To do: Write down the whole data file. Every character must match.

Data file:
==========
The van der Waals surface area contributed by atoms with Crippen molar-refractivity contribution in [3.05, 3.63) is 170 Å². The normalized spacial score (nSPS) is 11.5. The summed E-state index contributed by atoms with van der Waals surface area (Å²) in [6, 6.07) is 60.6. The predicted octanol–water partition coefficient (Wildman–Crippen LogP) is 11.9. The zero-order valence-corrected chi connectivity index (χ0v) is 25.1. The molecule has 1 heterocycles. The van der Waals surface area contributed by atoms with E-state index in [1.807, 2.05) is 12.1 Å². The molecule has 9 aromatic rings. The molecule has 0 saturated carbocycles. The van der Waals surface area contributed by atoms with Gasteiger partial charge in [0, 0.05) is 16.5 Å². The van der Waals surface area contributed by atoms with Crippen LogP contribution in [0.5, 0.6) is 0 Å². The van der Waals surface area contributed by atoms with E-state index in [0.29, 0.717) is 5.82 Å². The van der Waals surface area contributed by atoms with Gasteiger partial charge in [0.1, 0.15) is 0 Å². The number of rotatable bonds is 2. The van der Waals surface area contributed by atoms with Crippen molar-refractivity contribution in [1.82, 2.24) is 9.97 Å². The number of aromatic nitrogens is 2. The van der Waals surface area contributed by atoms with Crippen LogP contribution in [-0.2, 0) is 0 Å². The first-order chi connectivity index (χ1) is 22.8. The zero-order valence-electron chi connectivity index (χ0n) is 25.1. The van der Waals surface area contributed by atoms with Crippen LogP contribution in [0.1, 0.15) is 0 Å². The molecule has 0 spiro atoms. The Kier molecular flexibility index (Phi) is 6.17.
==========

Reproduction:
The van der Waals surface area contributed by atoms with Crippen molar-refractivity contribution in [3.05, 3.63) is 170 Å². The normalized spacial score (nSPS) is 11.5. The summed E-state index contributed by atoms with van der Waals surface area (Å²) in [6, 6.07) is 60.6. The predicted octanol–water partition coefficient (Wildman–Crippen LogP) is 11.9. The zero-order valence-corrected chi connectivity index (χ0v) is 25.1. The molecule has 1 heterocycles. The van der Waals surface area contributed by atoms with E-state index in [1.807, 2.05) is 12.1 Å². The molecule has 9 aromatic rings. The molecule has 0 saturated carbocycles. The van der Waals surface area contributed by atoms with Gasteiger partial charge in [0, 0.05) is 16.5 Å². The van der Waals surface area contributed by atoms with Crippen LogP contribution in [0.5, 0.6) is 0 Å². The van der Waals surface area contributed by atoms with E-state index in [0.29, 0.717) is 5.82 Å². The van der Waals surface area contributed by atoms with Gasteiger partial charge in [0.1, 0.15) is 0 Å². The number of rotatable bonds is 2. The van der Waals surface area contributed by atoms with Crippen molar-refractivity contribution in [1.82, 2.24) is 9.97 Å². The number of aromatic nitrogens is 2. The van der Waals surface area contributed by atoms with Crippen LogP contribution in [-0.2, 0) is 0 Å². The first-order chi connectivity index (χ1) is 22.8. The zero-order valence-electron chi connectivity index (χ0n) is 25.1. The van der Waals surface area contributed by atoms with Crippen LogP contribution in [0.1, 0.15) is 0 Å². The molecule has 0 spiro atoms. The Kier molecular flexibility index (Phi) is 6.17.